Show Abstract · Added April 27, 2017
Industrial bioprocesses place high demands on the energy metabolism of host cells to meet biosynthetic requirements for maximal protein expression. Identifying metabolic phenotypes that promote high expression is therefore a major goal of the biotech industry. We conducted a series of C flux analysis studies to examine the metabolic response to IgG expression during early stationary phase of CHO cell cultures grown in 3L fed-batch bioreactors. We examined eight clones expressing four different IgGs and compared with three non-expressing host-cell controls. Some clones were genetically manipulated to be apoptosis-resistant by expressing Bcl-2Δ, which correlated with increased IgG production and elevated glucose metabolism. The metabolic phenotypes of the non-expressing, IgG-expressing, and Bcl-2Δ/IgG-expressing clones were fully segregated by hierarchical clustering analysis. Lactate consumption and citric acid cycle fluxes were most strongly associated with specific IgG productivity. These studies indicate that enhanced oxidative metabolism is a characteristic of high-producing CHO cell lines.
Copyright © 2017 International Metabolic Engineering Society. Published by Elsevier Inc. All rights reserved.
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10 MeSH Terms
Frequent Use of the IgA Isotype in Human B Cells Encoding Potent Norovirus-Specific Monoclonal Antibodies That Block HBGA Binding.
Sapparapu G, Czakó R, Alvarado G, Shanker S, Prasad BV, Atmar RL, Estes MK, Crowe JE
(2016) PLoS Pathog 12: e1005719
MeSH Terms: Antibodies, Monoclonal, B-Lymphocytes, Blood Group Antigens, Blotting, Western, Caliciviridae Infections, Cell Line, Enzyme-Linked Immunosorbent Assay, Gastroenteritis, Humans, Hybridomas, Immunoglobulin A, Immunoglobulin G, Norwalk virus, Polymerase Chain Reaction
Show Abstract · Added April 13, 2017
Noroviruses (NoV) are the most common cause of non-bacterial acute gastroenteritis and cause local outbreaks of illness, especially in confined situations. Despite being identified four decades ago, the correlates of protection against norovirus gastroenteritis are still being elucidated. Recent studies have shown an association of protection with NoV-specific serum histo-blood group antigen-blocking antibody and with serum IgA in patients vaccinated with NoV VLPs. Here, we describe the isolation and characterization of human monoclonal IgG and IgA antibodies against a GI.I NoV, Norwalk virus (NV). A higher proportion of the IgA antibodies blocked NV VLP binding to glycans than did IgG antibodies. We generated isotype-switched variants of IgG and IgA antibodies to study the effects of the constant domain on blocking and binding activities. The IgA form of antibodies appears to be more potent than the IgG form in blocking norovirus binding to histo-blood group antigens. These studies suggest a unique role for IgA antibodies in protection from NoV infections by blocking attachment to cell receptors.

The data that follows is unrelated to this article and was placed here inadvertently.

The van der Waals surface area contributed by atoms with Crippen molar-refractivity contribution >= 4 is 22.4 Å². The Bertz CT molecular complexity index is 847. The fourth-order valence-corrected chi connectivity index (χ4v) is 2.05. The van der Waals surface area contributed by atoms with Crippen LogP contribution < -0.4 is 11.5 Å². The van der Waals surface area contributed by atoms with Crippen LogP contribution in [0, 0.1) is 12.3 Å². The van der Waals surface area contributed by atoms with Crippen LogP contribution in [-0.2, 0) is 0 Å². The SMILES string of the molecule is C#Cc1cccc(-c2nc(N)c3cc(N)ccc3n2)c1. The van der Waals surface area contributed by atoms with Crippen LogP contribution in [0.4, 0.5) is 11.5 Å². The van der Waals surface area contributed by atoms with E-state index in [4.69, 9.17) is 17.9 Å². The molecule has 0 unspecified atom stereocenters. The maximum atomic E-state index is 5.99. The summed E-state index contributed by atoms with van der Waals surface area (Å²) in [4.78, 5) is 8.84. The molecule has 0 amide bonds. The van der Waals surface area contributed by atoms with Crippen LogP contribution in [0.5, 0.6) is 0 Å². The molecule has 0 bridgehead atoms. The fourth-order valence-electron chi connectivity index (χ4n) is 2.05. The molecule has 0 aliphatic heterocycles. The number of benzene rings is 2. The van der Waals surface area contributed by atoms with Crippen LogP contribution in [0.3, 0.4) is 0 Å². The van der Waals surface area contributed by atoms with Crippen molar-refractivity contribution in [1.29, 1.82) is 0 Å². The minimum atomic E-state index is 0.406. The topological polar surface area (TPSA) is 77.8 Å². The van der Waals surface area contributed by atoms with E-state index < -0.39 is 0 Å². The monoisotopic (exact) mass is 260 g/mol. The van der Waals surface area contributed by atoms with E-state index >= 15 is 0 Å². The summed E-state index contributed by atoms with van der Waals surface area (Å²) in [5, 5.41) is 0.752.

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1 Members
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14 MeSH Terms
A peptide immunization approach to counteract a Staphylococcus aureus protease defense against host immunity.
Jordan RE, Fernandez J, Brezski RJ, Greenplate AR, Knight DM, Raju TS, Lynch AS
(2016) Immunol Lett 172: 29-39
MeSH Terms: Abscess, Animals, Bacterial Load, Disease Models, Animal, Drug Combinations, Freund's Adjuvant, Hemocyanins, Humans, Immune Evasion, Immunity, Humoral, Immunization, Immunoglobulin G, Peptide Fragments, Plant Extracts, Proteolysis, Rabbits, Recombinant Fusion Proteins, Staphylococcal Infections, Staphylococcus aureus
Show Abstract · Added April 22, 2016
Pathogens that induce acute and chronic infections, as well as certain cancers, employ numerous strategies to thwart host cellular and humoral immune defenses. One proposed evasion mechanism against humoral immunity is a localized expression of extracellular proteases that cleave the IgG hinge and disable host IgG functions. Host immunity appears to be prepared to counter such a proteolytic tactic by providing a group of autoantibodies, denoted anti-hinge antibodies that specifically bind to cleaved IgGs and provide compensating functional restoration in vitro. These respective counter-measures highlight the complex interrelationships among pathogens and host immunity and suggested to us a possible means for therapeutic intervention. In this study, we combined an investigation of pathogen-mediated proteolysis of host IgGs with an immunization strategy to boost host anti-hinge antibodies. In a Staphylococcus aureus infection model using an artificial tissue cage (wiffle ball) implanted into rabbits, cleaved rabbit IgGs were detected in abundance in the abscesses of untreated animals early after infection. However, in animals previously immunized with peptide analogs of the cleaved IgG hinge to generate substantial anti-hinge antibody titers, S. aureus colony formation was markedly reduced compared to control animals or those similarly immunized with a scrambled peptide sequence. The results of this study demonstrate that extensive local proteolysis of IgGs occurs in a test abscess setting and that immunization to increase host anti-hinge antibodies provided substantial acute protection against bacterial growth.